"Not if even half the stories Charley told us were true." Gina shrugged. "She used him as a pin cushion, and we were left with pulling them out of his soul. And no matter how many times we tried to get it through his head that she was the worse thing in the world for him, he'd defend her to the hilt."

        "An idiot in love," Tina added with a snort.

        "Being nasty is one thing, but thinking she had anything to do with the kidnapping is another," Starsky began uncertainly. "And if you hadn't met her before..."

        "She was even worse in person than I'd thought she'd be," Beth responded bitterly. "It was like she had some kind of radar, nasty and condescending when Charley wasn't around, then as innocent as an angel when he was. And there was no doubt that she was controlling him, and he was wallowing in being led."

        Starsky saw the nods of agreement from those around him. "Okay, so Laura was in on the kidnapping, assuming she had the help of her father. I can tell you that the camper that Hutch and I were using was rented, and it was a fluke that we had it at all. If this was planned, and Laura and her father planned it, then there would be someplace ready to take Charley. Do any of you know the area, and where they could have gone?"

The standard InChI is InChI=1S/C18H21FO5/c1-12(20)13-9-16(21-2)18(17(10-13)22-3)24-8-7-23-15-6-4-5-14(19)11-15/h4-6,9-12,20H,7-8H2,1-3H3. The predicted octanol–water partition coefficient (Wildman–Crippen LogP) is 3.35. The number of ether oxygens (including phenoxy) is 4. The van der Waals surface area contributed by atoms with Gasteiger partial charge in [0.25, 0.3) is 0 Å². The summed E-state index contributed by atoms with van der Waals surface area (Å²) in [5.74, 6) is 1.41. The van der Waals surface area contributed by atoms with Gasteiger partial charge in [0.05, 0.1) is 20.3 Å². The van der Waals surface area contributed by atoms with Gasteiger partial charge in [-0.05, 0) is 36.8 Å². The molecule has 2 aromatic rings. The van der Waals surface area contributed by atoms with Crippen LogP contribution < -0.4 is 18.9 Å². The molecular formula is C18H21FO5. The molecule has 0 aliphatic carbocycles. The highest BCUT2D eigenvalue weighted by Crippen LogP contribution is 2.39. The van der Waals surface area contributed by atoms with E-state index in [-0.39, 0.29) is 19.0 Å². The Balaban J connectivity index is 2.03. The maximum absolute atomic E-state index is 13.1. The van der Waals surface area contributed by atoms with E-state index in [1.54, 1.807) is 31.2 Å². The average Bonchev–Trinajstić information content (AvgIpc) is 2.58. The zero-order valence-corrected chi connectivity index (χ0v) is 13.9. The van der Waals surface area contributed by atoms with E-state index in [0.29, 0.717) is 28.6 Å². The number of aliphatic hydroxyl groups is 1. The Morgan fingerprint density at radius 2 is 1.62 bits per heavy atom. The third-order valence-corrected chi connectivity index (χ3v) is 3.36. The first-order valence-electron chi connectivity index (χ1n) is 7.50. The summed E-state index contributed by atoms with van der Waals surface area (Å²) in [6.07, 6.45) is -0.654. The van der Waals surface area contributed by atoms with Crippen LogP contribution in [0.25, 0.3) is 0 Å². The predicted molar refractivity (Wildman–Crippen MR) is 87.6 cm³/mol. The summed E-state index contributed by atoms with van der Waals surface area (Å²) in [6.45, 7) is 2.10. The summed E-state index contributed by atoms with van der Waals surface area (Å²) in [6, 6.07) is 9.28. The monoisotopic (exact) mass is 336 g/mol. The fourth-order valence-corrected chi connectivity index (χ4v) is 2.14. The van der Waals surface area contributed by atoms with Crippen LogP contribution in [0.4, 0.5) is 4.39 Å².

Starsky's heart fell as he saw the discouraged glances that passed from one to the other in the group.

        "I'm sorry, Dave," Gina spoke out softly after a moments silence. "Tina and I are familiar with the area, I don't think anyone else is from around here. And I'm sure you realize that we're on the edge of a national park. The accessible acreage alone..." she drifted off, not wanting to say what Starsky already knew.

        They could be anywhere, Starsky finished for himself. And I have nothing solid to go on. There's Laura and her father, but I don't have the time to dig through their past, even if the Feds would let me near him at this point. But I still have until noon tomorrow, if only I could find something. Anything...

        "There is something you have to go on, detective," Augustine interjected once again into his thoughts.